- New budget accord saves $23B — after $65B spending spree
- Congress seeks ban on in-flight calls
- Michelle Malkin’s Twitchy site sold to owners of Townhall, HotAir: report
- GM’s Barra to be first woman to run top American carmaker
- China: Poisonous smog is a military asset, if you think about it
- Texas woman admits to sending ricin to Obama
- Ron Paul on son Rand: ‘I think he probably will’ run for president
- Cold War heats up again in the Arctic: Russian airfield reactivated after 20 years
- 6-year-old boy suspended for sexual harassment over kiss
- Voters deciding Mass. congressional contest
Paterno: Funeral service, procession and burial
STATE COLLEGE, PA. (AP) - Joe Paterno’s family along with former players and assistant coaches made their way Wednesday to a campus spiritual center for the revered coach’s funeral service, a moment of private mourning during a week in which thousands from Penn State were saying goodbye.
Paterno’s family arrived just after 1 p.m. on two blue schools buses, the same kind the coach and his team rode to home games on fall Saturdays. His wife, Sue, was first off the bus, followed by his son and former assistant, Jay.
The funeral, to be followed by a procession to a nearby cemetery for burial, was to culminate the second of three days of events for Paterno. Penn State will host a public memorial Thursday at its basketball arena.
Paterno, who died of lung cancer Sunday at 85, served as the school’s head football coach for 46 years and won two national titles before being fired in November in the wake of a child sex-abuse scandal involving a former assistant.
The last few months have been emotionally wrenching for the school’s students and alumni, but mourners over the past two days have focused on the inspiration Paterno provided to them, his accomplishments both on and off the field and his philanthropy.
Two days of public viewing that ended about noon Wednesday drew many more, despite a wait that lasted hours. Members of Penn State’s rugby team handed out hot chocolate Wednesday morning and took donations for the Special Olympics and the student run dance marathon fundraiser _ the two efforts Paterno’s family requested receive donations in lieu of flowers.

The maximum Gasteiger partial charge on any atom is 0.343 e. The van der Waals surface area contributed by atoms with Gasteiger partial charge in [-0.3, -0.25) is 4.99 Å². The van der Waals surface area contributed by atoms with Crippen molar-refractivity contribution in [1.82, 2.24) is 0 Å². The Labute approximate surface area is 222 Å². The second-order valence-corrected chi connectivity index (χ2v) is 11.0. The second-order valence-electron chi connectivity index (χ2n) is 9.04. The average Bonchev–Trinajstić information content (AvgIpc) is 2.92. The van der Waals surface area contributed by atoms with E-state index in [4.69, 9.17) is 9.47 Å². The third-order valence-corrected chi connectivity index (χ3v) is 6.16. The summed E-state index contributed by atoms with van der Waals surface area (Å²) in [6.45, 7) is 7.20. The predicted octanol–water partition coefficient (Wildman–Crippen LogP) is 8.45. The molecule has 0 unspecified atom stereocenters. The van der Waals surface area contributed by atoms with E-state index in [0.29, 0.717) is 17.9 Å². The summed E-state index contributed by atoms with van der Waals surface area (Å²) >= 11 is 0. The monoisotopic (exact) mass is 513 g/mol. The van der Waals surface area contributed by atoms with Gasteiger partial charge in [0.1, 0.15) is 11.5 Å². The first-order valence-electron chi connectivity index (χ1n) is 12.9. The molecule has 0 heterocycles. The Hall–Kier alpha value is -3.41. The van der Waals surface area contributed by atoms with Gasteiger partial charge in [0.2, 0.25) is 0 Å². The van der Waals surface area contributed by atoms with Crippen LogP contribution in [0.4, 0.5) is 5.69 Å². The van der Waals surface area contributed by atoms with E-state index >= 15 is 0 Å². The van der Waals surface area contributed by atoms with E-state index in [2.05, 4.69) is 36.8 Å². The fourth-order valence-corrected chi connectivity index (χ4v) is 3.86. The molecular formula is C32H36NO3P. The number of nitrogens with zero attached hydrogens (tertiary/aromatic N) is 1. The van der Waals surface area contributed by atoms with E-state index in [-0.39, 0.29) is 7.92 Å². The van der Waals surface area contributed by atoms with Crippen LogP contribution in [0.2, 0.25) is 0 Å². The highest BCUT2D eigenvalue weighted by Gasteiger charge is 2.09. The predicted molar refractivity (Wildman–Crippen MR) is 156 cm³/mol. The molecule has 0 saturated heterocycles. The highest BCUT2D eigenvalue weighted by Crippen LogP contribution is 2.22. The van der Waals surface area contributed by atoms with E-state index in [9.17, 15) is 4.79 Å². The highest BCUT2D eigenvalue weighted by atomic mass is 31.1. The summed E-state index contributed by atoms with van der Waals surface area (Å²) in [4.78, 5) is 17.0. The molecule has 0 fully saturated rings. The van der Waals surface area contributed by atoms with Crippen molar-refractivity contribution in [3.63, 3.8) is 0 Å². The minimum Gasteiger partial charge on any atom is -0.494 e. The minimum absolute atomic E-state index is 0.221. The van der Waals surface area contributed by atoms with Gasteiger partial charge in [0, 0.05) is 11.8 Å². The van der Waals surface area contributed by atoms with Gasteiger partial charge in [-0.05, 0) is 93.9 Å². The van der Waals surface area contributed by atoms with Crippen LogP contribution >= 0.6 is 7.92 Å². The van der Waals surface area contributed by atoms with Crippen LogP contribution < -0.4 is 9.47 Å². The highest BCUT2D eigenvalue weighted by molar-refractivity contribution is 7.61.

First in line for Wednesday’s viewing was David Brown, who left his home in Greensburg at midnight and drove more than two hours to State College, then prepared to wait a few hours outside until the doors opened.
“I wouldn’t have been surprised if there were 1,000 people here,” he said.
Behind him was John Myers, 70, who drove more than two hours from Tamaqua to arrive at 5 a.m. _ three hours before the viewing was scheduled to begin.
Yet he was ousted just days before learning of his diagnosis. Paterno’s son, Scott, has said his father was not bitter and remained upbeat until the end of his life.
Jerry Sandusky, the former assistant coach at the center of the abuse scandal, has been charged with molesting 10 boys over a period of 15 years. He has pleaded not guilty and is on bail, awaiting trial. Paterno was criticized in the days after Sandusky’s arrest for not going to authorities outside campus when he was told of an allegation against the retired assistant in 2002. Paterno did notify two of his superiors at Penn State.
Mike McQueary, the then-graduate assistant who told Paterno about the alleged assault, went both to the public viewing and the funeral. Also at the service was former Athletic Director Tim Curley, who along with former university official Gary Schultz, is accused of perjury and failure to notify authorities about the McQueary allegation.
By Donald Lambro
Growth spikes are little more than trend-free anomalies
- New budget accord saves $23B -- after $65B spending spree
- Obama takes 'selfie' at Mandela's funeral service
- VEGAS RULES: Harry Reid pushed feds to change ruling for casino's big-money foreigners
- Chinese man fed up with his girlfriend's shopping jumps to his death
- Obama's antics at Nelson Mandela tribute: Jovial conversation, handshake with Raul Castro
- EDITORIAL: The shake that shook the world
- Israeli P.M. Benjamin Netanyahu backs out of Nelson Mandela funeral
- Somber duty: U.S. presidents in hot demand at Mandela's memorial
- GOV'T MOTORS: Obama fudges math on auto bailout, $15 billion loss for taxpayers
- Obama shakes hands with Cuba's Raul Castro at Nelson Mandela's funeral
Independent voices from the The Washington Times Communities
A column dedicated to discussing politics, national security, civil liberties, and education.
Criticism may not be agreeable, but it is necessary. It fulfills the same function as pain in the human body. It calls attention to an unhealthy state of things.
The “Silver Tsunami” created by aging Baby Boomers is hitting America. Let’s explore how we adjust to it, enjoy it and defy negative expectations about age.
Find the latest news and happening that effect those in the Washington D.C., Northern Virginia and Maryland Metro region.
White House pets gone wild!
Let it snow